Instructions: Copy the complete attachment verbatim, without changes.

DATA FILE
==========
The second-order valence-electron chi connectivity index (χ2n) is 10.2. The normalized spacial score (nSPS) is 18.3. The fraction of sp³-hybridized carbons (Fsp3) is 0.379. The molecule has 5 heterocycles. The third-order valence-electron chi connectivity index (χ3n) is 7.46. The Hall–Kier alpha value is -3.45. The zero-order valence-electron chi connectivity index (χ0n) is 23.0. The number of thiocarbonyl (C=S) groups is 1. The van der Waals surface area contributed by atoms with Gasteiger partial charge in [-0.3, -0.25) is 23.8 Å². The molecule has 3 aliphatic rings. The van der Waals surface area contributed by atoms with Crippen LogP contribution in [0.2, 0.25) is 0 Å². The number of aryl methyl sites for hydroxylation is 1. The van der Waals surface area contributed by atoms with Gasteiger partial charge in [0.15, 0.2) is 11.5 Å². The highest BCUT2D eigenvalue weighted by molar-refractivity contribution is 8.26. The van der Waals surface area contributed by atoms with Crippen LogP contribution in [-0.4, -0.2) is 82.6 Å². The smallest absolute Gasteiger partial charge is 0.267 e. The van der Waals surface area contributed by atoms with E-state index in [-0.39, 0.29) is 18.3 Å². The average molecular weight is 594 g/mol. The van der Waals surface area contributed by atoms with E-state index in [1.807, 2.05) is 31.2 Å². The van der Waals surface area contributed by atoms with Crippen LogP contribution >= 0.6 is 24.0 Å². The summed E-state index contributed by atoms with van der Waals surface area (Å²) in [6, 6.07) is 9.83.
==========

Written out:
The second-order valence-electron chi connectivity index (χ2n) is 10.2. The normalized spacial score (nSPS) is 18.3. The fraction of sp³-hybridized carbons (Fsp3) is 0.379. The molecule has 5 heterocycles. The third-order valence-electron chi connectivity index (χ3n) is 7.46. The Hall–Kier alpha value is -3.45. The zero-order valence-electron chi connectivity index (χ0n) is 23.0. The number of thiocarbonyl (C=S) groups is 1. The van der Waals surface area contributed by atoms with Gasteiger partial charge in [-0.3, -0.25) is 23.8 Å². The molecule has 3 aliphatic rings. The van der Waals surface area contributed by atoms with Crippen LogP contribution in [0.2, 0.25) is 0 Å². The number of aryl methyl sites for hydroxylation is 1. The van der Waals surface area contributed by atoms with Gasteiger partial charge in [0.15, 0.2) is 11.5 Å². The highest BCUT2D eigenvalue weighted by molar-refractivity contribution is 8.26. The van der Waals surface area contributed by atoms with Crippen LogP contribution in [-0.4, -0.2) is 82.6 Å². The smallest absolute Gasteiger partial charge is 0.267 e. The van der Waals surface area contributed by atoms with E-state index in [-0.39, 0.29) is 18.3 Å². The average molecular weight is 594 g/mol. The van der Waals surface area contributed by atoms with E-state index in [1.807, 2.05) is 31.2 Å². The van der Waals surface area contributed by atoms with Crippen LogP contribution >= 0.6 is 24.0 Å². The summed E-state index contributed by atoms with van der Waals surface area (Å²) in [6, 6.07) is 9.83.